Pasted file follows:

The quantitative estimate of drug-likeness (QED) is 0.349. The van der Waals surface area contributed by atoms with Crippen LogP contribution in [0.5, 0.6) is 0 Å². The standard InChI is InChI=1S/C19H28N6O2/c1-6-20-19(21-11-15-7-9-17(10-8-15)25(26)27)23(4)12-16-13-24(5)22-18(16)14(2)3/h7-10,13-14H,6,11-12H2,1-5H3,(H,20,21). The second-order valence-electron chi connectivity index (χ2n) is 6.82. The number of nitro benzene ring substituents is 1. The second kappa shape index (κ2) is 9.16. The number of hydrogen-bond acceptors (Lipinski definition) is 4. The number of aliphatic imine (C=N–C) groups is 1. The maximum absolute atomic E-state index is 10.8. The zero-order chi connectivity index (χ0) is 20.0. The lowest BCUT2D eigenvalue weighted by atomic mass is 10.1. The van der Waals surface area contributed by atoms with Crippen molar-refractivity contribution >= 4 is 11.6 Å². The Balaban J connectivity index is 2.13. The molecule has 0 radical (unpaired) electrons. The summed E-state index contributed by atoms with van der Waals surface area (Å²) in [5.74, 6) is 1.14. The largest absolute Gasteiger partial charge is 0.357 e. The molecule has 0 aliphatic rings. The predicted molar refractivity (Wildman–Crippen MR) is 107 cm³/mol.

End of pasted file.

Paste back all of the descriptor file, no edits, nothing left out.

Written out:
The quantitative estimate of drug-likeness (QED) is 0.349. The van der Waals surface area contributed by atoms with Crippen LogP contribution in [0.5, 0.6) is 0 Å². The standard InChI is InChI=1S/C19H28N6O2/c1-6-20-19(21-11-15-7-9-17(10-8-15)25(26)27)23(4)12-16-13-24(5)22-18(16)14(2)3/h7-10,13-14H,6,11-12H2,1-5H3,(H,20,21). The second-order valence-electron chi connectivity index (χ2n) is 6.82. The number of nitro benzene ring substituents is 1. The second kappa shape index (κ2) is 9.16. The number of hydrogen-bond acceptors (Lipinski definition) is 4. The number of aliphatic imine (C=N–C) groups is 1. The maximum absolute atomic E-state index is 10.8. The zero-order chi connectivity index (χ0) is 20.0. The lowest BCUT2D eigenvalue weighted by atomic mass is 10.1. The van der Waals surface area contributed by atoms with Crippen molar-refractivity contribution >= 4 is 11.6 Å². The Balaban J connectivity index is 2.13. The molecule has 0 radical (unpaired) electrons. The summed E-state index contributed by atoms with van der Waals surface area (Å²) in [5.74, 6) is 1.14. The largest absolute Gasteiger partial charge is 0.357 e. The molecule has 0 aliphatic rings. The predicted molar refractivity (Wildman–Crippen MR) is 107 cm³/mol.